Impact of Communication Barriers

The following are examples of how speech, language and communication disabilities may impact on a person’s life.  Please note that not everyone who has a communication disability experiences all or any of these barriers.  The quotes have been provided by people who have experienced these barriers. 

Impact of communication disability Quote from person with disability
Social Isolation Life without communication is like being a wall in a room full of people (You are lucky if people talk to you!)

Life without communication causes people to feel disconnected from others, and like an inanimate object or a piece of furniture


Loss of autonomy People think that because I can’t speak, I can’t make my own decisions
Reduced access to services I wanted to change my will but I know the lawyer won’t understand me and I don’t want my family members to come with me to help them understand what I am saying.
Reduced quality of services I couldn’t communicate with the nurses and doctor when I was in hospital.  They took away my communication device and locked it up for safe keeping.
Increased risk for abuse, crimes and violation of human rights I tried to tell the police about how I was abused. They told me I would not be a credible witness because I could not speak.


Lack of control and consent in major life decisions I had a medical procedure that I didn’t consent to.  They didn’t give me a chance to use my letter board to get the information I needed.
Discrimination I was contacted by phone to set up a job interview.  As soon as they realized I used a communication device, they told me they would get back to me and I never heard from them again.
Unemployment I am struggling to get by on social assistance, not because I lack education, skills, talents, motivation, or technology to accommodate my disability. I am struggling on social assistance, because I could not find an employer, who saw beyond the assumptions, and misperceptions, of my disability.
Compromised safety The emergency people just ignored me and asked a stranger who was standing beside me to consent to my treatment.
Loss of dignity Everyday I leave the safety of my home and suffer pity and disgust from people. I overheard a woman in a mall talking about me.  She said “He shouldn’t be let out on his own” – like I was an animal in a zoo
Loss of Independent Living I know people who have to live in long term care facilities simply because they don’t have an adapted telephone to call for help if they need it.
Mental health issues When a child can’t communicate and is on waiting lists for services, frustration develops and the child’s actions are seen as “behavior” when, really they may be the only child’s way of communicating.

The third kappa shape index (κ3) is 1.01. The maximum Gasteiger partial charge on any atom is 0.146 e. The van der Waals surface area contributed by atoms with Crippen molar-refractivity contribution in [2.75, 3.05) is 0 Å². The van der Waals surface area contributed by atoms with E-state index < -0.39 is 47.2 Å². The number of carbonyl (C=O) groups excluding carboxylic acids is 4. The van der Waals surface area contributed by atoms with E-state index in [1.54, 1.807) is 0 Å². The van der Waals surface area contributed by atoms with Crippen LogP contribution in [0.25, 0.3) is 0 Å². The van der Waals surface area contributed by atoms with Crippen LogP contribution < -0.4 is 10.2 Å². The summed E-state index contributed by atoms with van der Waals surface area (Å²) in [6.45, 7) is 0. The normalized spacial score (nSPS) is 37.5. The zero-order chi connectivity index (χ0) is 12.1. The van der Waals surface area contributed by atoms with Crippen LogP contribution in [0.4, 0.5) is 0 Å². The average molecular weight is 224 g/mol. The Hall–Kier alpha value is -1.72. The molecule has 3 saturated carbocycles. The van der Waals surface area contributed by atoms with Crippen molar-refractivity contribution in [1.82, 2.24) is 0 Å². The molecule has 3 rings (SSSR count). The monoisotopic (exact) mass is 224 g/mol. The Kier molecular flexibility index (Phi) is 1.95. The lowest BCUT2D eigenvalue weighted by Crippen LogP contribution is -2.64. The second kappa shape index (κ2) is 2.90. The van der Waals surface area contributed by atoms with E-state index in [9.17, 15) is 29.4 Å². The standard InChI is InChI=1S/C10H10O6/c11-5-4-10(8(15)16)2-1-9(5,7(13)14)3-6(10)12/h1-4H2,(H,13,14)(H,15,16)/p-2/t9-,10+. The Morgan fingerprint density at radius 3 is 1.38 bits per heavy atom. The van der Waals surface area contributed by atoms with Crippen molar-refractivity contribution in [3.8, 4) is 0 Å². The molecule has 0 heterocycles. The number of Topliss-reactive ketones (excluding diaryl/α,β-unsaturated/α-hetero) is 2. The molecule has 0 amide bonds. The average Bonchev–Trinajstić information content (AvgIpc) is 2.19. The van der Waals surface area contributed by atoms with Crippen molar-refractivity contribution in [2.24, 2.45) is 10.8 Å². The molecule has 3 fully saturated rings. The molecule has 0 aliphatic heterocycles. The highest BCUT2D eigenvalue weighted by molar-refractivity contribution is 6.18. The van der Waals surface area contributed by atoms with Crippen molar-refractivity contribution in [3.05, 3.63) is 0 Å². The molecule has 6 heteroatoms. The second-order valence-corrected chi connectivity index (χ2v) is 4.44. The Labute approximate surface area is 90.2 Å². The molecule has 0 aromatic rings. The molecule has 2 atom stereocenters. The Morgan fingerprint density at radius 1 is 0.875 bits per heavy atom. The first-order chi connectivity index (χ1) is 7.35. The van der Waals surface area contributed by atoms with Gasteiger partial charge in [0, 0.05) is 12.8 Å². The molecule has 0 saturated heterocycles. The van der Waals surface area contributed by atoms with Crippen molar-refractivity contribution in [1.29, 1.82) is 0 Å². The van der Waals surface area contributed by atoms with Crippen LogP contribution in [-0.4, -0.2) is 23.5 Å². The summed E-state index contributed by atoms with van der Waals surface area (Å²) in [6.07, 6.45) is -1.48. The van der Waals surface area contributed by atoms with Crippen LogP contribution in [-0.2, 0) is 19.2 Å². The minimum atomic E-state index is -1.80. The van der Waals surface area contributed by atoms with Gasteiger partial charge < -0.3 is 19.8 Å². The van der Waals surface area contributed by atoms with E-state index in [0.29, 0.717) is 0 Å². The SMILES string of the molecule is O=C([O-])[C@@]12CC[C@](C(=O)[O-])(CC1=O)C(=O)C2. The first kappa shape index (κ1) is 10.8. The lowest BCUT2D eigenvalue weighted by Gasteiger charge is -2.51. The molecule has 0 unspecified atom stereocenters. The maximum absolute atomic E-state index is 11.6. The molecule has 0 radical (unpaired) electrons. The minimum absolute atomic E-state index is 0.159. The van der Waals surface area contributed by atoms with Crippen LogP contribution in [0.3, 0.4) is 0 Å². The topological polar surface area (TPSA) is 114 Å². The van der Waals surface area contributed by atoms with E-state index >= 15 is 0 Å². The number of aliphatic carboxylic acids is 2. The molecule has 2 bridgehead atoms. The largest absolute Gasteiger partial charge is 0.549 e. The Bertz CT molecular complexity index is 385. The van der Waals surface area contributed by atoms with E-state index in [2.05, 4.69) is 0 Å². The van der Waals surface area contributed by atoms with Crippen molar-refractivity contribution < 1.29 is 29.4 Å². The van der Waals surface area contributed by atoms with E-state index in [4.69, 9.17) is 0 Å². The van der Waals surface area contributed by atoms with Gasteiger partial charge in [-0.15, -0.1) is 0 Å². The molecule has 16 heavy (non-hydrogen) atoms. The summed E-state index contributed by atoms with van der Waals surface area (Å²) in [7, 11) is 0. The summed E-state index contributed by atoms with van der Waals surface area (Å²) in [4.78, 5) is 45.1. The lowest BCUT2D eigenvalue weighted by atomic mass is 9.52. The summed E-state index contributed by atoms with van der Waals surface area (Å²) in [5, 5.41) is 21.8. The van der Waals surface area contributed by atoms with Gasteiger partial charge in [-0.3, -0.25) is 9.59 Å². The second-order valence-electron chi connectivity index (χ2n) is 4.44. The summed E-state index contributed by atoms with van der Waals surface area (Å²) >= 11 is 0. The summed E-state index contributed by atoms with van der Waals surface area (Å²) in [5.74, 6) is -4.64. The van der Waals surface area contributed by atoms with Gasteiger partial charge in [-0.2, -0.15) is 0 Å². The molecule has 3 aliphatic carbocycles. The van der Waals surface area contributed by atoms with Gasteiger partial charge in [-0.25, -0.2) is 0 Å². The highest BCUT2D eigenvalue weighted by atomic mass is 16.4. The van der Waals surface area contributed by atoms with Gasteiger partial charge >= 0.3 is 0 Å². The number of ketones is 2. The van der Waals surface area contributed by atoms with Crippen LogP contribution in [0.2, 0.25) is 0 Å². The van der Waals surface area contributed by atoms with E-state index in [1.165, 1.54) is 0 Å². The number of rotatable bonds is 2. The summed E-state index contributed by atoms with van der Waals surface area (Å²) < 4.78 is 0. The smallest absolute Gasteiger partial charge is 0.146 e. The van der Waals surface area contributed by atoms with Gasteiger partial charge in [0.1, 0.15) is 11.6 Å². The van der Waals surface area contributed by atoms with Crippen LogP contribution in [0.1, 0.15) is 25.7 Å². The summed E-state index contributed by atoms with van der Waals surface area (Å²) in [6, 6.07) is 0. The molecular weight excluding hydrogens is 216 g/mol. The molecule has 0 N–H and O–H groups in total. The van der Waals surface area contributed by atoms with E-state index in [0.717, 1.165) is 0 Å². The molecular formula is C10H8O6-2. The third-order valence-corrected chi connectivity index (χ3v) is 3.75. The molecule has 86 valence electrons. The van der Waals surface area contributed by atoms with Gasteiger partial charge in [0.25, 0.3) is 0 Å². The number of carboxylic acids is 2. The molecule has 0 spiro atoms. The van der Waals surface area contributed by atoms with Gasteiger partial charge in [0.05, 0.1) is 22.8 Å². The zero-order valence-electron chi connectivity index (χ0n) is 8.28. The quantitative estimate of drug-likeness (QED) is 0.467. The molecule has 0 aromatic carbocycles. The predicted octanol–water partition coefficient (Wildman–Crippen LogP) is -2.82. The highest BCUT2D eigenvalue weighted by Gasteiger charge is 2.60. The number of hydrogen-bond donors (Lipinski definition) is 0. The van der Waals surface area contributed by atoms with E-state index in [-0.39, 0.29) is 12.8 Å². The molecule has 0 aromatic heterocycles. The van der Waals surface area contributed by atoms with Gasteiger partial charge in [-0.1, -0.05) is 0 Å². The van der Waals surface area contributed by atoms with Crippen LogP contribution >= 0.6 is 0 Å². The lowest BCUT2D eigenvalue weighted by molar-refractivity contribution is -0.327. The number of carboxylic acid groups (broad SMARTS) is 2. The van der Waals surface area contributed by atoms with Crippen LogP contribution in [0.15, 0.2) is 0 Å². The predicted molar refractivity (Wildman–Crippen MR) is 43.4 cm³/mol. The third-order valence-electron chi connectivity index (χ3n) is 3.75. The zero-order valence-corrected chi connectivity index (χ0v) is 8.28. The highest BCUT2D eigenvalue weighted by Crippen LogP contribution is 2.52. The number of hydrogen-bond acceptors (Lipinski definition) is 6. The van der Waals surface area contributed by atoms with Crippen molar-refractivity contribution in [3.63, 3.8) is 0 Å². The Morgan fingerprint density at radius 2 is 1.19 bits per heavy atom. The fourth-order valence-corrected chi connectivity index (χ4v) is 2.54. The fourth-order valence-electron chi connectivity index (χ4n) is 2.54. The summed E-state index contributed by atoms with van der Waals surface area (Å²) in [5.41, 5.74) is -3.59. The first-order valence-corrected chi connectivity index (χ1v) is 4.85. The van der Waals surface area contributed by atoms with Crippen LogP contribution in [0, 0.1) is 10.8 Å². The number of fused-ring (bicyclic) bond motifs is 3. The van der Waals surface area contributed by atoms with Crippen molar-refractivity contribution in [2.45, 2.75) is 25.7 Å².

Impact of lack of services and device funding People who have communication disabilities report
Communication is not seen as a priority I think people with communication disabilities feel less human and less important than people with other types of disabilities where there are more services and funding for assistive devices
Lack of Speech-Language Pathology services Right now, seniors in long term care have almost no communication services and the people staffing these facilities have no skills in communication
Lack of Augmentative and Alternative Communication Services (AAC) Long waiting lists for AAC services; lack of AAC services and of access to appropriate communication devices and lack of appropriate accommodation for AAC interfere with the early development of communication which impedes education, inclusion, relationships, participation and self esteem. Isolation, withdrawal and depression are common.
Lack of funding for communication devices Our daughter has Rhett syndrome. She has lost her ability to speak and control her body. She is trapped in her own body, and needs  a communication device to communicate with us. We had to travel out of province to get services and we had to buy her a device she could operate with her eyes.

Disrespectful Attitudes

Barrier Examples Description People who have communication disabilities report
Assumption of incompetence Ignoring the person with a communication disability, deferring questions to an accompanying person, speaking in way that implies person is incapable, has reduced cognitive abilities and is unable to make their own decisions. My husband has aphasia because of his stroke. Unfortunately, his difficulty in communicating is perceived as an intellectual issue.


Generalization of disabilities Speaking loudly, slowly and a childish manner to a person with a communication disability.


I find people are usually very respectful – however, because our son is non – verbal they assume he is deaf. We always explain our son can hear you however, he uses a computer/phone to speak.
Unfamiliarity Avoiding interactions with the person for fear they may not understand their message.